Hemoglobin provides oxygen to your body. It's possible to consume a diet to raise hemoglobin levels. However, diet alone is unlikely to be sufficient if your levels are low, so you should talk to your doctor to figure out what's causing the issue.
A diet to raise hemoglobin levels would involve foods rich in nutrients like copper, iron, vitamin A, riboflavin, niacin, vitamin B5, vitamin B6, folic acid and vitamin B12.
Hemoglobin and Blood Health
Hemoglobin is a protein that's part of your red blood cells. This means your hemoglobin levels are determined by the number of red blood cells in your body. This protein is critically important for your health because it provides oxygen to the various tissues and organs in your body.
According to the Cleveland Clinic, hemoglobin's normal range can vary. For men, normal hemoglobin levels range between 14 and 17 grams per deciliter. For women, normal hemoglobin levels range between 12 and 15 grams per deciliter.
- Your body is producing fewer red blood cells than it should.
- Your body is destroying your red blood cells and not producing more fast enough.
- Blood loss. This may occur from injury or illness. However, women who experience heavy menstrual bleeding may have lower hemoglobin levels than average and still be healthy.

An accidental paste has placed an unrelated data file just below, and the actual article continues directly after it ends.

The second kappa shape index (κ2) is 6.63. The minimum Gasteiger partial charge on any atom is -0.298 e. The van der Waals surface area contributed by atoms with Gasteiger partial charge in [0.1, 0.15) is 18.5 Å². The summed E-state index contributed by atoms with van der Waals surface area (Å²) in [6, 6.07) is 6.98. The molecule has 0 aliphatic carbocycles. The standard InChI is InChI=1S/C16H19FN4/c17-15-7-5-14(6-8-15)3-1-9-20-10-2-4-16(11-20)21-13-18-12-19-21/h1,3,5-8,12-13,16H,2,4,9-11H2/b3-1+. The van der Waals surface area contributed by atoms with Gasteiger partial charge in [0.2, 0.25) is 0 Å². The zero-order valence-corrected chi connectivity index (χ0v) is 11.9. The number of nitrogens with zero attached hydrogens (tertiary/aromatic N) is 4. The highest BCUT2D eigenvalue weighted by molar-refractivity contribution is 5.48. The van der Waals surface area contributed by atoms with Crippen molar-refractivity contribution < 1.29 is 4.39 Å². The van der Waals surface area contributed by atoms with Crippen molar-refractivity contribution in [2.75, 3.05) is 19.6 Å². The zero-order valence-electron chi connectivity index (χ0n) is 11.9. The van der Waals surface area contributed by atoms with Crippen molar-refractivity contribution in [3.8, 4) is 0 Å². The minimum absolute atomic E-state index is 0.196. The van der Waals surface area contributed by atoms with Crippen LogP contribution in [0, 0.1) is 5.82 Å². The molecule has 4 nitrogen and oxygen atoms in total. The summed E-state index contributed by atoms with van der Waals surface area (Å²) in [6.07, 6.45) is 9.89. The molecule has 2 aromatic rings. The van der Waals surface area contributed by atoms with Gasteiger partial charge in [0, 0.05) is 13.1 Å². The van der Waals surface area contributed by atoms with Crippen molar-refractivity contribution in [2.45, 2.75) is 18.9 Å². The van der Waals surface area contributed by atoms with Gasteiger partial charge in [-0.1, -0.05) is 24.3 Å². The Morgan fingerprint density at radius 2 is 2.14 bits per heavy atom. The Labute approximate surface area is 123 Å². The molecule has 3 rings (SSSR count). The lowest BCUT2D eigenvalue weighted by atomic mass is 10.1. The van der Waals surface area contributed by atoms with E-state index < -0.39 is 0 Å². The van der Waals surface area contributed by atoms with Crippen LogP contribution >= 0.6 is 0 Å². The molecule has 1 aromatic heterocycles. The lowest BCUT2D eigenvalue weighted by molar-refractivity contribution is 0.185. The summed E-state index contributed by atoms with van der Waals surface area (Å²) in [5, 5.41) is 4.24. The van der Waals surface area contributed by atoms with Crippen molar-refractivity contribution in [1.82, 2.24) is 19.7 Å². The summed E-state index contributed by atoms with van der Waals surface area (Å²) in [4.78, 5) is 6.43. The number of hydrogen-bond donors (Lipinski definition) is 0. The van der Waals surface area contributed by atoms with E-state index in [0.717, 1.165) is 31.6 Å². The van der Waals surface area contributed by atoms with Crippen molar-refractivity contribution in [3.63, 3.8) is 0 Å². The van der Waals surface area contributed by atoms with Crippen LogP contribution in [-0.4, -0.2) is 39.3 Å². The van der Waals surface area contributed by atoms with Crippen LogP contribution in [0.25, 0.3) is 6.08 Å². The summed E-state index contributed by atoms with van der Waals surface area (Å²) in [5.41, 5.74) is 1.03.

Regardless of the reason, low hemoglobin levels may result in or be accompanied by various health issues. These include anemia, cancer, and various different kidney, lung and cardiovascular problems. It's rare for hemoglobin levels to be due to nutrition alone, unless you're a vegan or vegetarian who isn't consuming enough vitamin B12 and iron.
Since low hemoglobin levels are often a sign of a serious medical issue, you should consult your doctor to figure out the exact cause of this problem. In such cases, your doctor will likely recommend various strategies to raise these levels. These strategies may vary, depending on the cause of the problem.
It's important to be aware that diet alone can't resolve low hemoglobin levels when they are due to issues like ulcer, cancer or organ dysfunctions. However, once the underlying medical issue has been resolved, your doctor will likely recommend certain dietary changes. For example, the consumption of certain foods can increase blood cell production, which can, in turn, raise your hemoglobin levels.
Blood Health and Nutrient Consumption